Finally the discussion about “nerves” and “excitement” often overlapped with the motivations to apply. For some, the individualized, immersive nature of rural home-stay provoked both anxiety and excitement in the challenge of adapting to rural Kenyan life. For others, navigating the cosmopolitan capital of Nairobi, with its 3 million+ diverse residents proved to be the most vivid thought of nervous excitement.
After these initial conversations we then went through the outline for the spring semester, paying close attention to the rules and safety regulations for the program and the KSP’s emphasis on orienting students how to navigate Kenya’s diverse landscape in a safe and engaging way. Here we payed close attention to the geography of Kenya noting that the program for the spring will adhere to the specific geography of international travel advisories which caution travel to a few select areas of the country
(Map of SLU program activities and restricted areas outlined by the U.K. Travel Advisory)
The final section of the first orientation program emphasized strategies for keeping in touch with friends and family from home. Here we discussed the dangers of living your off-campus experience through facebook, skype and constant texting with friends back home. While Kenyans are becoming increasingly connected through mobile devices and social media, the group agreed that limiting the communications with home might be the best way to immerse yourself in life in East Africa. Thus we hope regular posts to this blog might be away for the group to share their collective experiences with friends and families back home without having to constantly send out emails, texts and have lengthy discussions with the many people who one might want to stay connected with.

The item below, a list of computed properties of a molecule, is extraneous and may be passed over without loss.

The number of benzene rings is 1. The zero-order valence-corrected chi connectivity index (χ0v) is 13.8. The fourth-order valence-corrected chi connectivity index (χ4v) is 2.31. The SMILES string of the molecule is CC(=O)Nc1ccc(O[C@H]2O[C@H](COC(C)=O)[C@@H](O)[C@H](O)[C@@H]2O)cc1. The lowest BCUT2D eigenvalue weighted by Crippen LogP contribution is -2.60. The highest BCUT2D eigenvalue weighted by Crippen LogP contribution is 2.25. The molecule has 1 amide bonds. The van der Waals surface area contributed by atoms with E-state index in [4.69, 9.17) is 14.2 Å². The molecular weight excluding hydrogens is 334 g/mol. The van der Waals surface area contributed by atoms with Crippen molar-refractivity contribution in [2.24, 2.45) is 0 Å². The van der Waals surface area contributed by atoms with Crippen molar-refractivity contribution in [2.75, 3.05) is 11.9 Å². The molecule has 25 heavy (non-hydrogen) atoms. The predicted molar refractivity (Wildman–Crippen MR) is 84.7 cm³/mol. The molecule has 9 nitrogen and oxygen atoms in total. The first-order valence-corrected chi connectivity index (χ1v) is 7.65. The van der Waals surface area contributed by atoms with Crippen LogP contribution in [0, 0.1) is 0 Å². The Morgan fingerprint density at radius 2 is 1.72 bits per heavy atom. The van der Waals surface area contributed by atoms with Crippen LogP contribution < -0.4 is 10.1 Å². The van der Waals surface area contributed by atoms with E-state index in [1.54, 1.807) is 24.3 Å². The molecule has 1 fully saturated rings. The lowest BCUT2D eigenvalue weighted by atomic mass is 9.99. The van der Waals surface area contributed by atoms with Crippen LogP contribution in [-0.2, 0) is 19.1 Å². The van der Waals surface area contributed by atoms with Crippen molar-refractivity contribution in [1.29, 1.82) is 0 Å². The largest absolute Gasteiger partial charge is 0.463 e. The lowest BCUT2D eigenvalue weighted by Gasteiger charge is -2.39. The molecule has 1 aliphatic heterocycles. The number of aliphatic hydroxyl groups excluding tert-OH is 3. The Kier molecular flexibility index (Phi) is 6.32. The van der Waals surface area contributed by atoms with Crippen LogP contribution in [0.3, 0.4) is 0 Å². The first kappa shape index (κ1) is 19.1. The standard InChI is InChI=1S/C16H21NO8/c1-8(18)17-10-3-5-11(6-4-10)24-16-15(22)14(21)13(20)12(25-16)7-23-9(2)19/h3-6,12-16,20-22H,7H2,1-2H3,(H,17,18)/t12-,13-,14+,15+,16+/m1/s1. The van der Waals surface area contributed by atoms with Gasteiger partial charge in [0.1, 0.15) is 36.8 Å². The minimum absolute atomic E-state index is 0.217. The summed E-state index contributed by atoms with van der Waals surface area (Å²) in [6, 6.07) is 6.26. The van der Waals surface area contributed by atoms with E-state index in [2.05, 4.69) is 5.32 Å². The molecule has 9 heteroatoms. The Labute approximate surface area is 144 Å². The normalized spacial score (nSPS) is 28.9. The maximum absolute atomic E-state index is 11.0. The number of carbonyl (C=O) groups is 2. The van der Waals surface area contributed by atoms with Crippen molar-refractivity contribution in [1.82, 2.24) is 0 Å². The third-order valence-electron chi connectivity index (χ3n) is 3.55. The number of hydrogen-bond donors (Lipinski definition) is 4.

2. Cultural Discussions over a Kenyan Themed Dinner
Keeping with a longstanding orientation tradition, students enjoyed a Kenyan themed dinner at the home of on-campus KSP coordinator, Matt Carotenuto. Alumni helped prepare the meal which featured a common Kenyan stew served over rice. Side dishes included the ubiquitous sukuma wiki, a dish of fried/steamed greens which in Swahili means literally to “push the week”—a nod to the affordable meal served across the region as one waits to be paid on Friday….The other signature dish was chapati, a Kenyan adaptation of the Indian fried bread served for special occasions—due to the labor intensive nature of the cooking. Of course students also enjoyed some Chai and were warned to prepare to drink 4+ cups a day when visiting Kenyan homes during the rural homestay—tea-time is a legacy of British colonial rule which Kenyan have very much embraced.
During and after dinner, we also discussed the culture around food and how Kenyan families will lightly pressure students to eat and eat and eat! Its a game the guest can never win and we chatted about strategies to respectfully decline when one is stuffed. Key Swahili phrases such as chakula kiko kitamu lakini nimeshiba sana (the food is delicious but I am stuffed), should be committed to memory early on…..